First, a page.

You can register up to 100 versions of the transpose function in your trans.c file. Each transpose version
has the following form:
/* Header comment */
char trans_simple_desc[] = “A simple transpose”;
void trans_simple(int M, int N, int A[N][M], int B[M][N])
{
/* your transpose code here */
}
Register a particular transpose function with the autograder by making a call of the form:
registerTransFunction(trans_simple, trans_simple_desc);
in the registerFunctions routine in trans.c. At runtime, the autograder will evaluate each registered transpose function and print the results. Of course, one of the registered functions must be the
transpose_submit function that you are submitting for credit:
registerTransFunction(transpose_submit, transpose_submit_desc);
See the default trans.c function for an example of how this works.
The autograder takes the matrix size as input. It uses valgrind to generate a trace of each registered transpose function. It then evaluates each trace by running the reference simulator on a cache with parameters
(s = 5, E = 1, b = 5).
For example, to test your registered transpose functions on a 32 × 32 matrix, rebuild test-trans, and
then run it with the appropriate values for M and N:
linux> make
linux> ./test-trans -M 32 -N 32
Step 1: Evaluating registered transpose funcs for correctness:
func 0 (Transpose submission): correctness: 1
func 1 (Simple row-wise scan transpose): correctness: 1
func 2 (column-wise scan transpose): correctness: 1
func 3 (using a zig-zag access pattern): correctness: 1
Step 2: Generating memory traces for registered transpose funcs.
Step 3: Evaluating performance of registered transpose funcs (s=5, E=1, b=5)
func 0 (Transpose submission): hits:1766, misses:287, evictions:255
func 1 (Simple row-wise scan transpose): hits:870, misses:1183, evictions:1151
func 2 (column-wise scan transpose): hits:870, misses:1183, evictions:1151
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func 3 (using a zig-zag access pattern): hits:1076, misses:977, evictions:945
Summary for official submission (func 0): correctness=1 misses=287
In this example, we have registered four different transpose functions in trans.c. The test-trans
program tests each of the registered functions, displays the results for each, and extracts the results for the
official submission.
Here are some hints and suggestions for working on Part B.
• The test-trans program saves the trace for function i in file trace.fi.
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invaluable debugging tools that can help you understand exactly where the hits and misses for each
transpose function are coming from. To debug a particular function, simply run its trace through the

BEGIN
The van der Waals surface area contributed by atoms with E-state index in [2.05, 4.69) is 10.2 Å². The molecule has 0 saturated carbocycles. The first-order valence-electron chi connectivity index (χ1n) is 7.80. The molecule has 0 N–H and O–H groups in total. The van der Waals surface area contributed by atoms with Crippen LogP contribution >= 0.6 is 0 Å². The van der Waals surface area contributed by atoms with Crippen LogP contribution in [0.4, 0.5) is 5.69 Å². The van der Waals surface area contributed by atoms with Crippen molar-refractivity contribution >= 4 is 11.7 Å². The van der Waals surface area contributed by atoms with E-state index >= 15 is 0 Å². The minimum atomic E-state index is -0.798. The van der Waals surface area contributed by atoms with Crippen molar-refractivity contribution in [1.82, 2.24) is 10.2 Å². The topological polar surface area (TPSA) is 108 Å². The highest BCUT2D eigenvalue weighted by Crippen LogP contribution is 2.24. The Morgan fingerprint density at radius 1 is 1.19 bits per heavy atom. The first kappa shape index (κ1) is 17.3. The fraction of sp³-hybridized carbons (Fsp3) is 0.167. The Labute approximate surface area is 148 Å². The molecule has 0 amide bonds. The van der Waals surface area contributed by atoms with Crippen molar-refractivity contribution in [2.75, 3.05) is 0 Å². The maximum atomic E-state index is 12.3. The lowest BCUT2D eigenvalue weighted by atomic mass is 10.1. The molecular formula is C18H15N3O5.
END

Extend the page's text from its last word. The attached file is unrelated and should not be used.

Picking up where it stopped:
reference simulator with the verbose option:
linux> ./csim-ref -v -s 5 -E 1 -b 5 -t trace.f0
S 68312c,1 miss
L 683140,8 miss
L 683124,4 hit
L 683120,4 hit
L 603124,4 miss eviction
S 6431a0,4 miss

• Since your transpose function is being evaluated on a direct-mapped cache, conflict misses are a
potential problem. Think about the potential for conflict misses in your code, especially along the
diagonal. Try to think of access patterns that will decrease the number of these conflict misses.
• Blocking is a useful technique for reducing cache misses. See
http://csapp.cs.cmu.edu/public/waside/waside-blocking.pdf
for more information.
6.3 Putting it all Together
We have provided you with a driver program, called ./driver.py, that performs a complete evaluation
of your simulator and transpose code. This is the same program your instructor uses to evaluate your
handins. The driver uses test-csim to evaluate your simulator, and it uses test-trans to evaluate
your submitted transpose function on the three matrix sizes. Then it prints a summary of your results and
the points you have earned.
To run the driver, type:
linux> ./driver.py
2Because valgrind introduces many stack accesses that have nothing to do with your code, we have filtered out all stack
accesses from the trace. This is why we have banned local arrays and placed limits on the number of local variables.
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7 Handing in Your Work
Each time you type make in the cachelab-handout directory, the Makefile creates a tarball, called
userid-handin.tar, that contains your current csim.c and trans.c files.
Please hand in your tarball on Canvas.
IMPORTANT: Do not create the handin tarball on a Windows or Mac machine, and do not handin files in
any other archive format, such as .zip, .gzip, or .tgz files.